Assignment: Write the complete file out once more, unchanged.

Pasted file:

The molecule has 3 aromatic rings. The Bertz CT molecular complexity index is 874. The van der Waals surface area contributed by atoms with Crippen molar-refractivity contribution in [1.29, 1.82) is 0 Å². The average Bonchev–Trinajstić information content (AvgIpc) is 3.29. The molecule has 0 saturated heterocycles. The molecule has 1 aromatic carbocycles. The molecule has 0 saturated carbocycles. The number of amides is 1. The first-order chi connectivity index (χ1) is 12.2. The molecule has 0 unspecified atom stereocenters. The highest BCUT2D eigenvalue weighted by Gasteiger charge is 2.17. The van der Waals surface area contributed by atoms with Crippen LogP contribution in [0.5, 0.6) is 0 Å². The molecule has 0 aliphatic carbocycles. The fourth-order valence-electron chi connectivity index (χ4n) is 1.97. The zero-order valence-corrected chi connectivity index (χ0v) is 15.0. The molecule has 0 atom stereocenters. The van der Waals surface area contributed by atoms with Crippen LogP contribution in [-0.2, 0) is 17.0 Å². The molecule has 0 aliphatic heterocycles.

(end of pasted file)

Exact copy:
The molecule has 3 aromatic rings. The Bertz CT molecular complexity index is 874. The van der Waals surface area contributed by atoms with Crippen molar-refractivity contribution in [1.29, 1.82) is 0 Å². The average Bonchev–Trinajstić information content (AvgIpc) is 3.29. The molecule has 0 saturated heterocycles. The molecule has 1 aromatic carbocycles. The molecule has 0 saturated carbocycles. The number of amides is 1. The first-order chi connectivity index (χ1) is 12.2. The molecule has 0 unspecified atom stereocenters. The highest BCUT2D eigenvalue weighted by Gasteiger charge is 2.17. The van der Waals surface area contributed by atoms with Crippen LogP contribution in [0.5, 0.6) is 0 Å². The molecule has 0 aliphatic carbocycles. The fourth-order valence-electron chi connectivity index (χ4n) is 1.97. The zero-order valence-corrected chi connectivity index (χ0v) is 15.0. The molecule has 0 atom stereocenters. The van der Waals surface area contributed by atoms with Crippen LogP contribution in [-0.2, 0) is 17.0 Å². The molecule has 0 aliphatic heterocycles.